Tuesday, April 21, 2009


HRH Prince Turki, the former head of the Saudi Arabia's security services (1977 to 2001), Ambassador to the UK (2002-2005) and the US (2005-2006), currently an instructor at his alma mater Georgetown (one of his classmates was William Jefferson Clinton), gave a talk to a group of us at an event sponsored by New York University's Center for Global Affairs. Among other things the Prince who by virtue of his being the younger brother of the Foreign Minister Prince Saud Al-Faisal, and, the nephew of King Abdullah is close to the centers of power in Riyadh, told us that the primacy of the Arab-Israeli dispute is unquestionable and cannot be overestimated. Indeed according to the Prince the failure of the Western Powers to settle the conflict has lead the area into: 'the dark tunnel of conflict'. According to the Prince, there is an overwhelming need and necessity to end the conflict and with it the Israeli occupation of the West Bank. As per the Gaza War of earlier this year, the Prince repeated several times that it was in terms of Near Eastern public opinion, a debacle of the highest order. With the overall impression being given to the latter that Israel is completely intransigent and unwilling to commit to a serious exploration of the peace process. According to the Prince, Israel is: 'afraid of peace'.

Delving back into some recent history, the Prince claimed that it was the Israeli failure to live up to the promises of the Oslo peace process which resulted in the Second Intifada of 2000-2004. The entire process revealing that Israel has consistently failed to reconcile itself to a compromise of its security needs with basic Palestinian desiderata. With whatever peace proclamations made by Israeli politicians belied by their actions on the ground in expanding settlements from 1994 to 2000. Especially under the Labour Governments of Peres and Barak. On the Palestinian side, the Prince stated that the Second Intifada's reliance on force was: "strategic mistake", and, that the Palestinians should have kept to the primarily peaceful tactics of the First Intifada. A point of view which he still maintains as he accused the Hamas Government in the Gaza Strip of committing "a crime against the Palestinians", by using rockets against Israeli towns in Southern Israel. In terms of recent moves towards peace talks, the Prince stated that "I am not an optimist", and, that in the absence of clear and overwhelming American pressure (what he whimsically characterized as 'the big bear') on all the parties to the conflict for a peace settlement, then nothing of a positive nature would occur. And, that any recent hopes and expectations raised by the new American Administration would be capsized by the failure to follow up words with action.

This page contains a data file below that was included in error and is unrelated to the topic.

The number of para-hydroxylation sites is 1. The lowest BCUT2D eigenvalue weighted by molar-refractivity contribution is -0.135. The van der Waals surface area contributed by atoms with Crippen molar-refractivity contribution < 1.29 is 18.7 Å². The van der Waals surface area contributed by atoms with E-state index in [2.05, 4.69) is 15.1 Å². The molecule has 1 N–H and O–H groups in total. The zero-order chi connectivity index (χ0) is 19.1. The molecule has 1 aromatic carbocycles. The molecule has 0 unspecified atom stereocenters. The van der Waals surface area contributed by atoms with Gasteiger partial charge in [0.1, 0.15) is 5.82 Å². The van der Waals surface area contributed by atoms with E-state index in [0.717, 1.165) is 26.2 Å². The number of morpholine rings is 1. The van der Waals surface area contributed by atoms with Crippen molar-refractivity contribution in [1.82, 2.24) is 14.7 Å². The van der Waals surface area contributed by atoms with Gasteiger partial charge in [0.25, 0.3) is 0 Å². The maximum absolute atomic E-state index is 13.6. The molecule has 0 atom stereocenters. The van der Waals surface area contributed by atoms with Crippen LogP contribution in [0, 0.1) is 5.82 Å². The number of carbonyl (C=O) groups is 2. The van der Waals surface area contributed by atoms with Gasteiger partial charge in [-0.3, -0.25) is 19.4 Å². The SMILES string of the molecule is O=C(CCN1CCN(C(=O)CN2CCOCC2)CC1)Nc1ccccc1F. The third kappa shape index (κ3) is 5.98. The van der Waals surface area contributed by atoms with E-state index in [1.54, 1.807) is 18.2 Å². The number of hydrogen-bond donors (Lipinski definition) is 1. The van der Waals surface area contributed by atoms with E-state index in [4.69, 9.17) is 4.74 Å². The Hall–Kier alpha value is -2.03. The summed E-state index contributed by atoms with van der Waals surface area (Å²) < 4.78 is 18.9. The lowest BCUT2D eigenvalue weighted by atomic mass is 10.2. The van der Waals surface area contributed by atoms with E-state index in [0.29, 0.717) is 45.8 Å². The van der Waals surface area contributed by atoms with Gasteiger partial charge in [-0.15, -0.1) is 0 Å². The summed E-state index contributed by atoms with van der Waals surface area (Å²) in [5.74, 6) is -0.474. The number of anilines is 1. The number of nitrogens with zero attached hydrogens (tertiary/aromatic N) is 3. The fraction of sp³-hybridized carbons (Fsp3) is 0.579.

The overall impression that the evening left one with was that time is running out for the Americans to re-start the peace process and to positively reshape the extremely negative impressions left the the Bush regime's non-policy (at best) towards the Israeli-Palestinian conflict, in the region. As the Prince noted, it was due to the negative treatment of PA President Mahmoud Abbas by both the Sharon government as well as the Bush regime, which had the end-result of enormously increasing Hamas' popularity, both in the Palestinian territories as well as the Near East as a whole. Much the same can be said for the recent popularity of recent years of Hezbollah and Persia by the predominately Sunni Arab opinion: it is simply that all three parties give evidence of being utterly resistant to Israel power and its American backers. Something that no one would say of Egypt, Jordan or Saudi Arabia. Something has to give diplomatically, and soon perhaps. And, one fears that the administration of the ex-junior Senator from Illinois with the absurd name is merely playacting at peacemaking.


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